 Defines one basic maturity level
 Defined level is minimal set of processes without which you d...
80
ISM3 Maturity Levels
Low Investment Medium Investment High Investment
High
Benefit
OSP-12: User Registration
SSP-4: Def...
81
ISM3 Flexibility
 ISM3 is adaptable to organizations with different
missions and contexts.
 ISM3 is adaptable to orga...
82
Index
1. ISM3 Charter
2. Benefits Realization (Business objectives,
Security objectives)
3. Results Oriented Management...
83
Incidents =
Failure
84
Incidents =
Opportunity for
Improvement
85
(But…
Don’t make the same
mistake twice.
& Learn from the
mistakes of others)
86
ISMS Success
 A security target specifies the maximum number and
impact of incidents that is acceptable.
 An occurren...
87
Index
1. ISM3 Charter
2. Benefits Realization (Business objectives,
Security objectives)
3. Results Oriented Management...
88
ISM3 Responsibility Guidance
 Transparency: Responsibilities and reporting
channels should be clearly defined, documen...
89
 Deal with broad goals, coordination and
provision of resources;
 Deal with the design and implementation of the
ISM ...
90
Strategic Managers
Tactical Managers
Operational Managers
Stakeholders
Report
Report
Report
Levels of Responsibility - ...
91
Strategic Practices
Tactical Practices
Operational Practices
Generic Practices
Specific Goals
Specific Goals
Specific G...
92
Index
1. ISM3 Charter
2. Benefits Realization (Business objectives,
Security objectives)
3. Results Oriented Management...
93
Generic Goals
 Prevent and mitigate incidents that could
jeopardize the organization’s property and the
output of prod...
94
Strategic Goals
 Provides leadership and coordination of:
 Information security;
 Physical security;
 Workplace sec...
95
Tactical Goals
 Provide feedback to Strategic Management;
 Define the environment for Operational
Management.
 Defin...
96
Operational Goals
 Provide feedback to Tactical Management,
including Incident Reports;
 Identify and protect assets;...
97
Generic Practices
 GP-1 Knowledge Management
 GP-2 ISM System Audit
 GP-3 ISM Design and Evolution
Generic
Practices
98
 SSP-1 Report to Stakeholders
 SSP-2 Coordination
 SSP-3 Strategic vision
 SSP-4 Define Division of Duties rules
 ...
99
 TSP-1 Report to strategic management
 TSP-2 Manage allocated resources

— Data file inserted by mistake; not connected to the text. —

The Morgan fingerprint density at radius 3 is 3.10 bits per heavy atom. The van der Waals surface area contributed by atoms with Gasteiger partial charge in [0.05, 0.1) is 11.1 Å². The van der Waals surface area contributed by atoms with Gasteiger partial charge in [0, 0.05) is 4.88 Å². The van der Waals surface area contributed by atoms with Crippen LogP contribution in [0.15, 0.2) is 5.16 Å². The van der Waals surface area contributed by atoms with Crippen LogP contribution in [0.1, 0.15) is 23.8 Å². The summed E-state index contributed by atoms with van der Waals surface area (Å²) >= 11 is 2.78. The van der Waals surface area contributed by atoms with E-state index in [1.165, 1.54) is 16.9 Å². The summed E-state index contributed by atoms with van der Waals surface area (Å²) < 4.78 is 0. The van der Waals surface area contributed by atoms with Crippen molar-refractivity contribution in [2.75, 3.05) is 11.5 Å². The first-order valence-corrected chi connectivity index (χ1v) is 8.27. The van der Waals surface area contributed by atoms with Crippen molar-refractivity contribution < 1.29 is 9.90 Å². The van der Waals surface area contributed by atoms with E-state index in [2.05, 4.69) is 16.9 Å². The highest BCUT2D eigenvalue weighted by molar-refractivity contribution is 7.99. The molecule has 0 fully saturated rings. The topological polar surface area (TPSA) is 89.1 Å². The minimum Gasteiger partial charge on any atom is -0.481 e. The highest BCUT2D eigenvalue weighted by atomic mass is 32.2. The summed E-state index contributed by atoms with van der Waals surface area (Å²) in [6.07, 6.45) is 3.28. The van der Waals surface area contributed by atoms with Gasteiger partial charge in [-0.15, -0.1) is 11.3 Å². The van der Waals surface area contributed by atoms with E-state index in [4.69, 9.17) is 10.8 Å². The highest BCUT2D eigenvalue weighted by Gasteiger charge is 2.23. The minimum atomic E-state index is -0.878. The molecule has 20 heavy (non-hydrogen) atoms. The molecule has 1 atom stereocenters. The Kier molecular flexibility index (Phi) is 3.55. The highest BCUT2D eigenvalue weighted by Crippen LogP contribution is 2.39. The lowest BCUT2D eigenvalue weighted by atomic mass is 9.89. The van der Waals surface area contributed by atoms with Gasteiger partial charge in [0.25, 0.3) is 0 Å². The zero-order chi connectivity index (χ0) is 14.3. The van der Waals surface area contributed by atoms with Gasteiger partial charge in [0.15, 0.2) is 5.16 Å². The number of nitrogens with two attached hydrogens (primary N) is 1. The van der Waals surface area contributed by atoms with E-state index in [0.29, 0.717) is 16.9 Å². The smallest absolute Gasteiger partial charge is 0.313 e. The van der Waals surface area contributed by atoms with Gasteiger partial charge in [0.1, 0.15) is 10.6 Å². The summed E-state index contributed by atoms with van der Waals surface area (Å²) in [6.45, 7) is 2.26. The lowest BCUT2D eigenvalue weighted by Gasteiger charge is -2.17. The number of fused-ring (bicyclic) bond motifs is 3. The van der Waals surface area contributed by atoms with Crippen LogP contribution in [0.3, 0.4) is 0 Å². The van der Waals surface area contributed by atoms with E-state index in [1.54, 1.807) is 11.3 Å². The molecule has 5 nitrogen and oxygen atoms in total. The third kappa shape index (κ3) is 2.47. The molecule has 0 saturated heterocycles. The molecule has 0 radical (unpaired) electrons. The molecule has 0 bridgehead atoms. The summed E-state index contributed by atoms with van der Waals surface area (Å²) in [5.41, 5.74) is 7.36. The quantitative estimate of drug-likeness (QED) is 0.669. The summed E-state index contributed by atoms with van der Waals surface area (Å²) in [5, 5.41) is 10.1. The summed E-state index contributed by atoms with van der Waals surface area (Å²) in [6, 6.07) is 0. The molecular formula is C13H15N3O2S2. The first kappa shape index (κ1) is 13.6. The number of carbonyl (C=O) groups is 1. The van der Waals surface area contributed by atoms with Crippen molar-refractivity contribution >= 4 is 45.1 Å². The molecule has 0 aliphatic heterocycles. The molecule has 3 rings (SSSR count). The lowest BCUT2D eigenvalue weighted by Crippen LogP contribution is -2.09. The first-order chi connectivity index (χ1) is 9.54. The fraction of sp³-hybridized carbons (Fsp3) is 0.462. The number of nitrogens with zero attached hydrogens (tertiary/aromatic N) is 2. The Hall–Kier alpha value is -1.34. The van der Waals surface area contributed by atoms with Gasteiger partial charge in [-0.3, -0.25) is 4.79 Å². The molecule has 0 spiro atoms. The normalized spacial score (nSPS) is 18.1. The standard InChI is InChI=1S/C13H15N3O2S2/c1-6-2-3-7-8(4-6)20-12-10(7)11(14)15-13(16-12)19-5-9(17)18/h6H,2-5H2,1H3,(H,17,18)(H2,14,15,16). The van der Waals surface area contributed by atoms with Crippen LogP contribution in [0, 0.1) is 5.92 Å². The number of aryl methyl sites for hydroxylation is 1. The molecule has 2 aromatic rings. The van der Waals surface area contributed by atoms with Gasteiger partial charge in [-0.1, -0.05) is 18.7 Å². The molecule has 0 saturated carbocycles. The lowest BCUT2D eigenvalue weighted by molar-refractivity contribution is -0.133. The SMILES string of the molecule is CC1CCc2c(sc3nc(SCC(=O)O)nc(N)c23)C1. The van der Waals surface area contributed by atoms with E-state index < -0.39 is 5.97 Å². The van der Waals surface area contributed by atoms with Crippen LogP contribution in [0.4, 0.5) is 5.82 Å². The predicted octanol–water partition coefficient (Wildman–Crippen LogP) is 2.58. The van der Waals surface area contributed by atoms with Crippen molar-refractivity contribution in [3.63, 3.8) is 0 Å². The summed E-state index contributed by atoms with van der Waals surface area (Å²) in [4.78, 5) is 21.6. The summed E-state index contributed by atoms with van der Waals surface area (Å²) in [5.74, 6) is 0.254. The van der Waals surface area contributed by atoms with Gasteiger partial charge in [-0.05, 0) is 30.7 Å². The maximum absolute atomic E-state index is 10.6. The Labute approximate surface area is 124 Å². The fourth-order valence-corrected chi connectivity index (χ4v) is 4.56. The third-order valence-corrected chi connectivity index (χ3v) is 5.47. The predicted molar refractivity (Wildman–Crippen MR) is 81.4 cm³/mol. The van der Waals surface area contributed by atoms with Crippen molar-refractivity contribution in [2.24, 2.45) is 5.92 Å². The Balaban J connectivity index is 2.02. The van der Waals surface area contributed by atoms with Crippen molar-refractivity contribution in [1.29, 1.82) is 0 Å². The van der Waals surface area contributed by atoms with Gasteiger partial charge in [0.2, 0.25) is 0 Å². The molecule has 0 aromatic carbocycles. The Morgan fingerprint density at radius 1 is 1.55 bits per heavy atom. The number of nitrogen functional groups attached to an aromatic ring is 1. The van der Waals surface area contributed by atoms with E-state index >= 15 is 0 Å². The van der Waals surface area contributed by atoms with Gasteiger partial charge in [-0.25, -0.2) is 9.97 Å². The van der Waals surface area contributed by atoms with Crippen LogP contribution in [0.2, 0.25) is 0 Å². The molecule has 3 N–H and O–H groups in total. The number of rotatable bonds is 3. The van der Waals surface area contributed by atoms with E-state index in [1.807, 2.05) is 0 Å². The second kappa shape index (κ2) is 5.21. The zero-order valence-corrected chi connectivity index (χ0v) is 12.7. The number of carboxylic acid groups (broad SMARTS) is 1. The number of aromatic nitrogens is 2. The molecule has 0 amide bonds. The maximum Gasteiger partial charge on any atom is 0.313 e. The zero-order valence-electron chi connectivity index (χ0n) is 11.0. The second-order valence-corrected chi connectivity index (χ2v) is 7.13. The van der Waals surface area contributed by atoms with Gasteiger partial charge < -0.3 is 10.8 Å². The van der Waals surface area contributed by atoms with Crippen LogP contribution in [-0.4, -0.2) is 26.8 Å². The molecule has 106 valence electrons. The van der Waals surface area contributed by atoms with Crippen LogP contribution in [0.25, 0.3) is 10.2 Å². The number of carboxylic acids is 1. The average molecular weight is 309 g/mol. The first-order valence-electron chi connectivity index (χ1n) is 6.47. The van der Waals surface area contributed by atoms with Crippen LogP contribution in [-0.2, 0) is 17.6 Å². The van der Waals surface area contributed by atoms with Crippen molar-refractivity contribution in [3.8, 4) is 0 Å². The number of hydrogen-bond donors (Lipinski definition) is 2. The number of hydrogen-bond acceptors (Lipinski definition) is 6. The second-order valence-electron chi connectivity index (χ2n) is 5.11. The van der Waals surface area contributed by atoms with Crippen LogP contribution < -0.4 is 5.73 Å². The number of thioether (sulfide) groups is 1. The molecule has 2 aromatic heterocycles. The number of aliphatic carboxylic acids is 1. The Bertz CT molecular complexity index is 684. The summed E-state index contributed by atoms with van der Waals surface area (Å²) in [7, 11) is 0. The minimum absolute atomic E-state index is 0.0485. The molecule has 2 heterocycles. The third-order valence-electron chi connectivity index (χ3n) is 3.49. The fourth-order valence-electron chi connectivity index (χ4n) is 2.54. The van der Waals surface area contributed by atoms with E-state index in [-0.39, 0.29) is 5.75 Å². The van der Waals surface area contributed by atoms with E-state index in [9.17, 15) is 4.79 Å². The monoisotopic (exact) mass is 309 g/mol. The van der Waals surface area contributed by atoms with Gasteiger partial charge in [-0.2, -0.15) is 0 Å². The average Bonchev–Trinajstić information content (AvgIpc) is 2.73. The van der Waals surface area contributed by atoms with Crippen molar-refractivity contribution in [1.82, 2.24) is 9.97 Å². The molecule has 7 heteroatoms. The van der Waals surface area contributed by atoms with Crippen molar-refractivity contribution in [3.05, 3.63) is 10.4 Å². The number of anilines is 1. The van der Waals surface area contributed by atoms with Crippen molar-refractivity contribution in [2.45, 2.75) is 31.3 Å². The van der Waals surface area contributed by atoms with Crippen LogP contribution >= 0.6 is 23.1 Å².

 TSP-3 Define Security Targets and Security ...
100
Operational Practices
 OSP-1 Report to tactical management
 OSP-2 Security Procurement
 OSP-3 Inventory Management
...
101
Operational Practices
 OSP-11 Access control
 OSP-12 User Registration
 OSP-14 Physical Environment Protection
Mana...
102
Operational Practices
 OSP-22 Alerts Monitoring
 OSP-28 External Events Detection and
Analysis
 OSP-23 Internal Eve...
103
Index
1. ISM3 Charter
2. Benefits Realization (Business objectives,
Security objectives)
3. Results Oriented Managemen...
104
Summary
1. Business Focused
2. Process Orientation
3. Manageable (with Metrics)
4. Compatible (ITIL, ISO27001, ISO9001...
105
Information Security that makes Business
Sense
inovement.es/oism3
Web www.inovement.es
Video Blog youtube.com/user/vac...
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Introducing O-ISM3

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Introducing O-ISM3

  1. 1. 1 Information Security Management Maturity Model
  2. 2. 2
  3. 3. 3
  4. 4. 4 Methods  A method is the complete definition of how to make repeatable a complex activity.
  5. 5. 5 Concepts  Clear concepts help mapping real problems with the framework provided by the method.  They give the method internal coherence.
  6. 6. 6 Principles  Generic high level do’s, don’ts and how to’s.
  7. 7. 7 Roles  Defined roles guarantee that everyone knows his responsibilities, and there are no unassigned responsibilities.  Every task performed needs one person or team that is responsible to carry it out.
  8. 8. 8 Processes  The task is performed equally regardless of who performs it.  Makes planning easier.  It produces something with value for the business.
  9. 9. 9 Deliverables  Document activity  Results  Measure progress and success  Less dependencies  Better communication  Reminder